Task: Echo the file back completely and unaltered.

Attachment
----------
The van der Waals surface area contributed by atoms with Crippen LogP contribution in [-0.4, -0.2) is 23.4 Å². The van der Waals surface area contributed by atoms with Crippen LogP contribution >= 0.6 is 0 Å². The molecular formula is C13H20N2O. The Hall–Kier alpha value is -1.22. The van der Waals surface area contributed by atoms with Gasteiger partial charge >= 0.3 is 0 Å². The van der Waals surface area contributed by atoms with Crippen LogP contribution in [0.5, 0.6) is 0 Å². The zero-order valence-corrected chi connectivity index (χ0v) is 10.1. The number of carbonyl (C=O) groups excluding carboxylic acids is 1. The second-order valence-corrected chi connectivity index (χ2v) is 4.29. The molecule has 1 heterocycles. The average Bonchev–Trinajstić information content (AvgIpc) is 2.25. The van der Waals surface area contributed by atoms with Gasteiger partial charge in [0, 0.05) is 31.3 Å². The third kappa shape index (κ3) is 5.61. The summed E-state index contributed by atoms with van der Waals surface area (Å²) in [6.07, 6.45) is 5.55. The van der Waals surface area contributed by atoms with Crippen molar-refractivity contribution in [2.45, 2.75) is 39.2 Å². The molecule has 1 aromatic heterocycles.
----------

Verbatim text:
The van der Waals surface area contributed by atoms with Crippen LogP contribution in [-0.4, -0.2) is 23.4 Å². The van der Waals surface area contributed by atoms with Crippen LogP contribution >= 0.6 is 0 Å². The molecular formula is C13H20N2O. The Hall–Kier alpha value is -1.22. The van der Waals surface area contributed by atoms with Gasteiger partial charge >= 0.3 is 0 Å². The van der Waals surface area contributed by atoms with Crippen LogP contribution in [0.5, 0.6) is 0 Å². The zero-order valence-corrected chi connectivity index (χ0v) is 10.1. The number of carbonyl (C=O) groups excluding carboxylic acids is 1. The second-order valence-corrected chi connectivity index (χ2v) is 4.29. The molecule has 1 heterocycles. The average Bonchev–Trinajstić information content (AvgIpc) is 2.25. The van der Waals surface area contributed by atoms with Gasteiger partial charge in [0, 0.05) is 31.3 Å². The third kappa shape index (κ3) is 5.61. The summed E-state index contributed by atoms with van der Waals surface area (Å²) in [6.07, 6.45) is 5.55. The van der Waals surface area contributed by atoms with Crippen molar-refractivity contribution in [2.45, 2.75) is 39.2 Å². The molecule has 1 aromatic heterocycles.